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The primary electrical supply must be reliable and dependableThese two terms are not defined in NFPA 72. It is very difficult to put into words a requirement that is likely to vary based on geographic location. For example, even though there is normal utility power very available in California, if the site is on an active earthquake fault, is it dependable? The authority having jurisdiction has great latitude in determining reliability and dependability. and not subject to long, continuous outages.
In remote locations you may need to take extra precautions. For example, an American school located in an underdeveloped country where "normal" power doesn't exist will need a generator for the primary power. Trained operators will also need to be onsite at all times.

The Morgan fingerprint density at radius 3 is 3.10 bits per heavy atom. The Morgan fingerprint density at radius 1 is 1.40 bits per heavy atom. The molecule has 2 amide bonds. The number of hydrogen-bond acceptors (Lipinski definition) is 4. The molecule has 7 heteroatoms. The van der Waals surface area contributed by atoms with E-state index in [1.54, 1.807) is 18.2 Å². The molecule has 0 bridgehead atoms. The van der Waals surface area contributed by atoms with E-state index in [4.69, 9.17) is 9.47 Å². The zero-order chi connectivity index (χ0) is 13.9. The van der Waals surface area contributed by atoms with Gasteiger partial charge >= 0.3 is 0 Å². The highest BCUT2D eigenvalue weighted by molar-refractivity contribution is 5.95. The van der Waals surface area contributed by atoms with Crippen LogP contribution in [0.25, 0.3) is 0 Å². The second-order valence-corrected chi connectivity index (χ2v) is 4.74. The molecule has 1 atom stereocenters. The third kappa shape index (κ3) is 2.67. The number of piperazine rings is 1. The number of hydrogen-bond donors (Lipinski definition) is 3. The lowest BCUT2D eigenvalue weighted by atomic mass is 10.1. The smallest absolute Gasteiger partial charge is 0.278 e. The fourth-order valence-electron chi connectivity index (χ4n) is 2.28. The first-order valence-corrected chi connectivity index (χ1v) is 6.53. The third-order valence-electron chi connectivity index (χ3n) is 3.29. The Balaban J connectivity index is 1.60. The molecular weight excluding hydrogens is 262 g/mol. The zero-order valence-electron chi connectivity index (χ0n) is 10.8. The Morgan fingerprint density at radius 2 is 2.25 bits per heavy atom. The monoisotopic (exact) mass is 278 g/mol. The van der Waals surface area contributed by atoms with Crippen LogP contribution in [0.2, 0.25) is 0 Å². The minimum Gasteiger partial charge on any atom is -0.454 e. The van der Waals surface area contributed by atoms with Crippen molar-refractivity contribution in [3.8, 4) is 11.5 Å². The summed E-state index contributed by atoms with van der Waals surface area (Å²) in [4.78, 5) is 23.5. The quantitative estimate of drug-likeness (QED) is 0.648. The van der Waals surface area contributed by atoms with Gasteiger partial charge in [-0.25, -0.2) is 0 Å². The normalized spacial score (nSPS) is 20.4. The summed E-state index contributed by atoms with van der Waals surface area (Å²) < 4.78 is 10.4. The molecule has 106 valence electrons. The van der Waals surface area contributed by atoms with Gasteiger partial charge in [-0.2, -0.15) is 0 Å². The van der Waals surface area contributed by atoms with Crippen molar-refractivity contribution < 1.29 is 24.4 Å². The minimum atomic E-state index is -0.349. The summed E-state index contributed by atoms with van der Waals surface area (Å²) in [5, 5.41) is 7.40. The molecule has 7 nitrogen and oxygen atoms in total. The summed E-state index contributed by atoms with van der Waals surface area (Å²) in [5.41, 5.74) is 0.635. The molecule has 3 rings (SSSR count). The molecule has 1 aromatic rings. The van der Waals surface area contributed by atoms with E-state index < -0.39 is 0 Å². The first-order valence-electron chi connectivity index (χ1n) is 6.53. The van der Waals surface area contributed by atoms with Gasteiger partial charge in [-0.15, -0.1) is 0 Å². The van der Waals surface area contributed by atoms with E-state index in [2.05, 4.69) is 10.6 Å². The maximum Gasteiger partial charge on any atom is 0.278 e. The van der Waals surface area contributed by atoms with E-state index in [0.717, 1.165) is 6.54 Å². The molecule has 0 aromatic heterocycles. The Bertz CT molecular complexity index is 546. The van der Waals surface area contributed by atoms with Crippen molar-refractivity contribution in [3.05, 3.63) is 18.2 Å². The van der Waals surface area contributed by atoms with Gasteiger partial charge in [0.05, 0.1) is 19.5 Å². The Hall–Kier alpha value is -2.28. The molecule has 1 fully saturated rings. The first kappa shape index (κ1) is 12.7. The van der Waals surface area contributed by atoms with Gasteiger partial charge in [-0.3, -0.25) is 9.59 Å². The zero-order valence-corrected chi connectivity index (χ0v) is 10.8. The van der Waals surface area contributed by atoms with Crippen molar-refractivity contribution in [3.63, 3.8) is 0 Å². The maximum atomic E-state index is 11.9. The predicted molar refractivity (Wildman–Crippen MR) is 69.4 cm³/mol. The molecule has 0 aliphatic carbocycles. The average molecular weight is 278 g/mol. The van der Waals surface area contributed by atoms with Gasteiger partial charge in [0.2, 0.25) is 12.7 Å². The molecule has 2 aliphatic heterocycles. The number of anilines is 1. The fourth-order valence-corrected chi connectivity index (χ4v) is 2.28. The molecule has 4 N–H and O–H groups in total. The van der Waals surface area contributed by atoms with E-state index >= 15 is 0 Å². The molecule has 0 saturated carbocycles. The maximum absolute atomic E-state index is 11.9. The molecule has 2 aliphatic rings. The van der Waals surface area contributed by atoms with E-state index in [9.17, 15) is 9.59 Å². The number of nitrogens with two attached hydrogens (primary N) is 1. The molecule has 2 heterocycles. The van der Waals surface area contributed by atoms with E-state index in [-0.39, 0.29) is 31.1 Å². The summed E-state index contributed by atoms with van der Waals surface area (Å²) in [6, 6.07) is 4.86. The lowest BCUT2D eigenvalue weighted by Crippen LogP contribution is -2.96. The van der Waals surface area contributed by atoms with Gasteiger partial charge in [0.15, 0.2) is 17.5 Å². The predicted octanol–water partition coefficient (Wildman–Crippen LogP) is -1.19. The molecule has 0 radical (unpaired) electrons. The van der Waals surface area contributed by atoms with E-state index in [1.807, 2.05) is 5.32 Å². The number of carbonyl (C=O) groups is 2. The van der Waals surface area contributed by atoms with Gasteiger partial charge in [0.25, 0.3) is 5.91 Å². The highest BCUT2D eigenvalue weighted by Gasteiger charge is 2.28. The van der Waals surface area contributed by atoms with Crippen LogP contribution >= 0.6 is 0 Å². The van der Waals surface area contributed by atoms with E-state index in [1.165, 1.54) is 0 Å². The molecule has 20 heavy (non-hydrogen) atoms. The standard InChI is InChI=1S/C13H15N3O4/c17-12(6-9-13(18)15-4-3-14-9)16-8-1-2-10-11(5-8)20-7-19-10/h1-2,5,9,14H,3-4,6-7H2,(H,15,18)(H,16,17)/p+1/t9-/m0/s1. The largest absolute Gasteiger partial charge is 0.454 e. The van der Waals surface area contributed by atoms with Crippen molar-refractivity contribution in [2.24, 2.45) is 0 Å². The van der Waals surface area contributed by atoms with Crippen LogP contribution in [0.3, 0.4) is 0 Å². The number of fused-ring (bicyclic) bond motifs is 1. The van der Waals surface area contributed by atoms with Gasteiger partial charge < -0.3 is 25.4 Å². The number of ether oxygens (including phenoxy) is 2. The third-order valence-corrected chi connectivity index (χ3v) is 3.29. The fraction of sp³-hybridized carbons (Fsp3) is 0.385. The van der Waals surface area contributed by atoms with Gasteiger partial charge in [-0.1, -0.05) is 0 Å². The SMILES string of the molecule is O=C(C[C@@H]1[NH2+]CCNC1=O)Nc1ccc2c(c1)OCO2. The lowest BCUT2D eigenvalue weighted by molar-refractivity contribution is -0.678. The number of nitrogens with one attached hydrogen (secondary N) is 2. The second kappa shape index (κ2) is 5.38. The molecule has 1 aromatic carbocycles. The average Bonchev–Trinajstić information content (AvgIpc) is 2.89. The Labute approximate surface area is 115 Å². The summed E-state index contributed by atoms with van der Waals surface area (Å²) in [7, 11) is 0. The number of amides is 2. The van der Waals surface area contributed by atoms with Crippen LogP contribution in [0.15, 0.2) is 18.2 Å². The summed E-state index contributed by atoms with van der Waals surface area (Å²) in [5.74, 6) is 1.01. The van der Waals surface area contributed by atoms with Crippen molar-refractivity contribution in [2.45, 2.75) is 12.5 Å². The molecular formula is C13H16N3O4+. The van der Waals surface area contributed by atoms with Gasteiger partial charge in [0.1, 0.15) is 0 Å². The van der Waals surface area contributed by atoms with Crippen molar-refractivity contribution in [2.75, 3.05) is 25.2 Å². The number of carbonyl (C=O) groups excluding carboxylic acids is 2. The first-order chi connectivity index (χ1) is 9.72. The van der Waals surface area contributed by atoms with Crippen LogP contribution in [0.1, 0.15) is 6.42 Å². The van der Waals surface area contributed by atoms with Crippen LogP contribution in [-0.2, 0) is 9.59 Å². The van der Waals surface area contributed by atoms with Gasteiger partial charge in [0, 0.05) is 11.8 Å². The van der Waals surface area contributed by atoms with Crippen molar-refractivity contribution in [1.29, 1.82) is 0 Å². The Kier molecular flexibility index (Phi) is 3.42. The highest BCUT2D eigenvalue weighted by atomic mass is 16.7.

Today, there is no allowance for the elimination of batteries as a secondary power supply to fire alarm systems. If a generator is connected to a dedicated circuit serving only the fire alarm system directly, or if there is a pair of generators at a remote site as the primary power supply, the fire alarm system is still required to have batteriesSecondary power requirements were allowed to be eliminated until the 2002 edition of NFPA 72, but with specific requirements. However, this requires an extremely reliable primary power supply and a generator. The generator, in this design, backs up the primary power supply and is not considered a secondary unit. This arrangement is outlined in NFPA 72-1999, National Fire Alarm Code, Section 1-5.2.3, and in NFPA 70-2002, the National Electrical Code©, Articles 700, 701 and 702. However, this allowance was removed from NFPA 72 entirely when the 2007 edition was published. that can carry the fire alarm system for a period of at least four hours.
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